# Mass Balance for Open Systems

Change in the Total
Mass of the System
=
Total Mass of the
System at Final State
-
Total Mass of the
System at Initial State
Differential Mass Balance :
Change in the Total
Mass of the System
Total Mass
Leaving the System
Total Mass
Entering the System
=
-
Integral Mass Balance :
Open
System

## Conservation of Mass Principle (or Mass Balance)

Mass cannot be created or destroyed. Therefore, as we did for energy, we must account for all mass flows that cross the system boundary.
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### Ch 5, Lesson A, Page 2 - Mass Balance for Open Systems

• A mass balance equation basically says that if mass enters the system, it either leaves or it accumulates within the system.
• IN – OUT = ACCUMULATION
• In an integral mass balance, IN and OUT must be amounts, such as 26 kg of carbon dioxide.
• In a differential material balance, IN and OUT are mass flow rates, such as 4.4 kg oxygen per sec.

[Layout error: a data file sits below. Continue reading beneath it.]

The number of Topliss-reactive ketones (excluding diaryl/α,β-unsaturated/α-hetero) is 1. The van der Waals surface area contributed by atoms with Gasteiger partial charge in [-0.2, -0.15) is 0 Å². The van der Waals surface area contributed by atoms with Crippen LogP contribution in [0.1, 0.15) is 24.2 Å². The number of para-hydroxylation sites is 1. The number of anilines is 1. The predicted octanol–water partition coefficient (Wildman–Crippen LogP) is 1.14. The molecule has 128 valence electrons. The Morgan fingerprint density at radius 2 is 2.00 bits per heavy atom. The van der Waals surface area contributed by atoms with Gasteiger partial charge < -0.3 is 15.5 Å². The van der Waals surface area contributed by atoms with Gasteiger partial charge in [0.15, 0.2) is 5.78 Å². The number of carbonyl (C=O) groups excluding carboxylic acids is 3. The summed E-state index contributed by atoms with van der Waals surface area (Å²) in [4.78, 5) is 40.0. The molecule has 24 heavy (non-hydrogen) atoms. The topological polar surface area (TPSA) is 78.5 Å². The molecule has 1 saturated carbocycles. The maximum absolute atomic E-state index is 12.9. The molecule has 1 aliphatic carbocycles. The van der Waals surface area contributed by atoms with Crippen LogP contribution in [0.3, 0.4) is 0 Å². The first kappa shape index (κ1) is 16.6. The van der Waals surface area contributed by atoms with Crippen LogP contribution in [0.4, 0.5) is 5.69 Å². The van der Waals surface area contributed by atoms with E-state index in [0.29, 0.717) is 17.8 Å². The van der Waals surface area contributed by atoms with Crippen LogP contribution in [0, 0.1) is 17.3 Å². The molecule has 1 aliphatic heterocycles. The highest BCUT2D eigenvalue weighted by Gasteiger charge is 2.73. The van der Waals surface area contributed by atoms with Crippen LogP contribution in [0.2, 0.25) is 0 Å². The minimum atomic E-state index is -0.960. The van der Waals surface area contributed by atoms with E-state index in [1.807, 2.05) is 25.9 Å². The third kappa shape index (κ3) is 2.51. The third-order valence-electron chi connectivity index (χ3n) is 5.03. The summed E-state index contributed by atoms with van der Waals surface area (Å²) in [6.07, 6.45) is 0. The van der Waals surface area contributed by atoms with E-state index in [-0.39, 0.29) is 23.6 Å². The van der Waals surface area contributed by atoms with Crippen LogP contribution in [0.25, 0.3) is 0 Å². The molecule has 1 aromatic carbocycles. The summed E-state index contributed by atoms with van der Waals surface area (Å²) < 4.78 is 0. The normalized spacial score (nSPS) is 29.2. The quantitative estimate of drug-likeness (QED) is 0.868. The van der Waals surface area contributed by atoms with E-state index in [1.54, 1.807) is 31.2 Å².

• But, what about the accumulation terms in these material balance equations ?
• Well, in an integral material balance, the accumulation term is just the AMOUNT of mass that accumulates inside the system during the process.
• We use the symbol Dmsys for the accumulation term because it is the final mass of the system minus the initial mass of the system.  So, Dmsys is indeed the change in the mass of the system and that is exactly what accumulation means in an integral material balance equation.
• In a differential material balance, the accumulation term is the TIME RATE OF CHANGE of the mass within the system boundary.
• Check the units in the differential mass balance equation to make sure you feel confident about this equation.
• The mass flow rate terms have units of mass per time, like kg/h.
• The units of d/dt are inverse time or per hour.  The units for msys are just kg.  So, the units for the accumulation term work out to be kg/h and our differential mass balance is, indeed, dimensionally homogeneous.
• That isn’t too bad, right ?
• What if we have more than one inlet or outlet stream ?  What symbols do we use for all of the flow rates ?
• Flip the page and let’s see.